McDonald's has agreed to cough up a decade's worth of back pay to potentially tens of thousands of current and former employees.
Unite Union says it has struck a deal with the fast-food giant over miscalculated holiday pay that goes over and above what other low-wage employers have offered.
"This is a very significant step forward in fixing the mistakes that have been made around annual leave payments at a major New Zealand company - McDonald's - that's going to affect tens of thousands of workers," Unite national director Mike Treen told Newshub.
"I estimate probably around 60,000 people have worked for McDonald's over the 10-year period that is going to be covered by this mediation process," missing out on millions of dollars between them.
A McDonald's spokesperson told Newshub they have "spent tens of thousands of hours working on what is a hugely complex project, in order to ensure the approach to making calculations is correct".
McDonald's will remediate staff back to November 1, 2009, while other companies - such as Pizza Hut owner Restaurant Brands - have only agreed to six years, Treen says.
"While we congratulate McDonald's for going back as far as they have, and other companies like Bunnings who have gone back even further, we are hugely disappointed that the Ministry of Business, Innovation and Employment (MBIE) has allowed companies like Restaurant Brands - who were alerted to the problem at the same time as McDonald's - to limit their liabilities to only six years.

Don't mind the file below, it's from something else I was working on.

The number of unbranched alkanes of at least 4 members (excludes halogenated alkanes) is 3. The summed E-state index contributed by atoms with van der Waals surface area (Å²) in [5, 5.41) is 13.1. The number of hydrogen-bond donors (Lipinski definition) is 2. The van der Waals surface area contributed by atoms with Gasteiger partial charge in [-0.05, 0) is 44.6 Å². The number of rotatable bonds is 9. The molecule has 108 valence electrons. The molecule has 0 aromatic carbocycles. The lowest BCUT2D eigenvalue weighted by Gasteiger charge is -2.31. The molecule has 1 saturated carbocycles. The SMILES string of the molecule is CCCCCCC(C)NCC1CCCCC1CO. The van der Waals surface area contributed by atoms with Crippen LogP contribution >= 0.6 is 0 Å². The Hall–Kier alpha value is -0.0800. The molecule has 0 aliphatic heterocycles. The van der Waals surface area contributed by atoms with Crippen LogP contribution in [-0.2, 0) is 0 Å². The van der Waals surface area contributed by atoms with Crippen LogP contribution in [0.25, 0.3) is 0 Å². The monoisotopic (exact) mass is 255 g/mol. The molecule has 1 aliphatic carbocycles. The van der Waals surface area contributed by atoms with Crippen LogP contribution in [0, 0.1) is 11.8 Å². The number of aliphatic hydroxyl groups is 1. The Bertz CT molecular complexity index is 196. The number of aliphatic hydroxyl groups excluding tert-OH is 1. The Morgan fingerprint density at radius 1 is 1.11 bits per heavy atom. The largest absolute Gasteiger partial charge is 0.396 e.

"Other companies like SkyCity have yet to commit to going back six years from the date Unite first wrote to them on either."
Holiday pay is calculated on what would give employees the most money - their weekly pay at the start of the holiday, or their average weekly earnings over the past 12 months. But this can be difficult when dealing with flexible working arrangements.
Unite says Burger King and Armourguard have never been approached by MBIE and have not yet promised to pay back their staff.
Part of the problem, Treen says, is that "nearly every one" of New Zealand's top payroll providers got the law - which was adopted in 2003 - wrong.
"McDonald's is not an exception in this regard. Nearly every company that's been audited by MBIE... has been found to be doing it wrong, and nearly every payroll provider."
MBIE itself got it wrong for a decade, and started remediating employees for six years' worth of miscalculations in 2014.
"With the agreement in place we can now start the process of doing individual calculations," McDonald's told Newshub. "As other companies working on annual leave remediation have done, we will advertise when we have worked through the calculations and will have a website current and former employees can log into."
While applauding McDonald's for going back 10 years, Treen said rightfully any employees whose pay has been miscalculated since 2003 should get something back.
"I'd like to see the Government step up... and devise a solution that is able to be implemented easily," he told Newshub.
"Perhaps a system whereby smaller employers who can't afford to bring in Deloitte or EY and pay millions of dollars to accountancy firms to do a forensic analysis of their payroll... should be given a chance or a way of doing it in a more cost-effective way... Cheating workers of holiday pay is wage theft. It's time to pay it back."